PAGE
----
FOUR days from now, schools may reopen if all goes according to plan.
This is subject to the ministries of Education, Health and Local Government ensuring that schools have made adequate preparations to warrant the safe return of children in view of the escalating cases and deaths due to COVID-19.
Prompted by the surge in COVID-19 cases, Government decided to postpone for two weeks the reopening of schools to allow learning institutions to put in place health measures that will safeguard learners and teachers, too.
The question that every parent must be asking is: “Will the schools be safe enough to receive pupils next Monday as Zambia battles the second wave of COVID-19?”
Children should have returned to school on January 18, but President Edgar Lungu pushed the date forward to February 1 in a bid to allow schools to prepare for a safe reopening and for Government to observe the evolution of the coronavirus pandemic.
The presidential decree came on the backdrop of appeals by teacher unions, parents and other stakeholders for Government to delay the reopening of schools to allow for a proper analysis of the public health situation in the country.
“I have heard the concerns of parents, guardians and other stakeholders. Therefore this decision is aimed at ensuring institutions of learning prepare adequately and strictly adhere to public health regulations, guidelines and certification, and also to allow for satisfactory and adequate preparedness by all relevant authorities, including parents and guardians,” President Lungu said on January 15, 2021.
As you may already be aware, while children were preparing to return to school after a turbulent academic calendar in 2020, the second wave of COVID-19 came with devastating impact. We saw a surge in positive cases and deaths too, especially this month.
Apparently the doubting Thomases who had been thinking COVID-19 was a hoax came to accept the danger that was looming far and wide because they began to see people they knew getting infected and succumbing to the disease too.
As a result of that, there seemed to be a collective desire by teachers, parents, political leaders and other interest groups to delay the reopening of schools, mainly hoping that the COVID-19 positivity rate would decrease to warrant a safe return of children to school.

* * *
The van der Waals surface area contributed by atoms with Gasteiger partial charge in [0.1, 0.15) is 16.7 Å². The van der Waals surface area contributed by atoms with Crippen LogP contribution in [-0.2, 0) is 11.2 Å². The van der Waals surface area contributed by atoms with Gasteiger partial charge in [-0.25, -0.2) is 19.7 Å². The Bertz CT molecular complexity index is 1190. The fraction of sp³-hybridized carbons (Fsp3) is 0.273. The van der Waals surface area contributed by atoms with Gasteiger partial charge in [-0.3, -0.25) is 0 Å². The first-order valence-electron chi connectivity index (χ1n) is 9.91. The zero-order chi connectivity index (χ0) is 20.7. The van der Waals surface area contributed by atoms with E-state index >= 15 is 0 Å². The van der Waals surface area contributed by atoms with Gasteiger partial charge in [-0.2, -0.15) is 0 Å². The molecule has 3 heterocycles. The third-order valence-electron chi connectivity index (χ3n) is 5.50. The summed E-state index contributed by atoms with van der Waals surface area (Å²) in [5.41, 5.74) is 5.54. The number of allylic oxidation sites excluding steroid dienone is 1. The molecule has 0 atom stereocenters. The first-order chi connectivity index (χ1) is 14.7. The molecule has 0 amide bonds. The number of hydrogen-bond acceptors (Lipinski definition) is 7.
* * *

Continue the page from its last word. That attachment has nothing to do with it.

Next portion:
According to the President, the resumption of learning on Monday will depend on how ready each institution of learning is, and of course the COVID-19 situation in the country.
However, four days before the reopening of schools, the COVID-19 positivity rate still remains high at about 11 to 12 percent. Nonetheless, we can’t keep schools closed forever because from what health experts tell us, COVID-19 is not going away anytime soon, if at all it will.
For now we are just hoping that Africa will get a fair share of the COVID-19 vaccines that have been approved by the World Health Organisation so that our immunities could get boosted to fight the novel coronavirus.
According to the BBC, about 900 million doses of the vaccine have so far been secured by the African continent through various initiatives. These vaccines could only inoculate about 30 percent of Africa’s 1.3 billion people this year. This means that when Zambia gets her share of the vaccines, they will not be enough to go around.
So, as the continent waits for the COVID vaccines to roll in (we don’t know how long this will take), adherence to the COVID-19 golden rules will be key in keeping safe and saving lives.
We all need to learn to live safely under the shadow of the coronavirus in the so-called new normal way of life.
The wearing of face masks, frequent handwashing with soap or sanitising with an alcohol-based hand rub and decongesting classrooms are some of the measures that schools need to put in place to create a healthy environment for learners and teachers.